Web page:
Chronic pulmonary disease in neonates after artificial ventilation: distribution of ventilation and pulmonary interstitial emphysema. Academic Article uri icon

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abstract

  • To determine pulmonary function abnormalities in patients with neonatal bronchopulmonary dysplasia (BPD), we measured distribution of ventilation by nitrogen washout, minute and tidal volume, and arterial and alveolar gases in three groups of ten preterm infants with similar birth weights (mean = 1,340 g) and gestational ages (mean = 30.3 weeks). Infants in group A were never artificially ventilated, those in group B were ventilated but had no subsequent BPD, and those in group C were ventilated and developed BPD. Infants with BPD had severe maldistribution of ventilation (pulmonary clearance delay 223% versus 47% and 60% for groups A and B). They had decreased tidal volumes (5.3 ml versus 7.0 and 6.2 ml) and higher respiratory rates (60/min versus 47 and 48) but similar minute volumes. They also had increased PaCO2 (53.6 torr versus 41.9 and 43.4 torr) and increased arterial-alveolar carbon dioxide gradients (6.8 torr versus 3.1 and 1.8 torr). There was no statistically significant difference between groups B and C for the time spent in fractional inspired oxygen greater than 0.40 and greater than 0.60, or the time ventilated for intubated, or the incidence of patent ductus arteriosus. Early pulmonary interstitial emphysema was much more common in the infants who subsequently developed BPD (eight of ten versus two of ten, P less than .01).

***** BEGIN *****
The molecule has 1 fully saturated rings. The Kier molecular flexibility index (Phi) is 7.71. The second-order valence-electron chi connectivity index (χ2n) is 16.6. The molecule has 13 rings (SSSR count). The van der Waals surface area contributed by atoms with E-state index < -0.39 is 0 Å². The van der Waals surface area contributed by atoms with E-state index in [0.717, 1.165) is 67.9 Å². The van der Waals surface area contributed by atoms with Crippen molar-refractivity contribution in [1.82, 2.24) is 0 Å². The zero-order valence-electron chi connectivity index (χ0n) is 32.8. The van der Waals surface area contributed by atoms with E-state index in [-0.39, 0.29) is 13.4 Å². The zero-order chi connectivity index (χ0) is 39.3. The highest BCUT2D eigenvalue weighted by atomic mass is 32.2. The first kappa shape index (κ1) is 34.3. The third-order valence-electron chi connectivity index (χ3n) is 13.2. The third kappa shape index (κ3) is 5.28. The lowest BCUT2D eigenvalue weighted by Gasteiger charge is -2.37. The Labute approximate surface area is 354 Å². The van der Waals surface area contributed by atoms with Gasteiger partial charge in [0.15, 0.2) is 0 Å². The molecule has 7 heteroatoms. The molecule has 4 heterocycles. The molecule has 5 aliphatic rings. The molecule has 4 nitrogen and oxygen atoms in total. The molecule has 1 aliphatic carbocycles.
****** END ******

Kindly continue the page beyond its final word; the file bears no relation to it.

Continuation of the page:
publication date

  • September 1977

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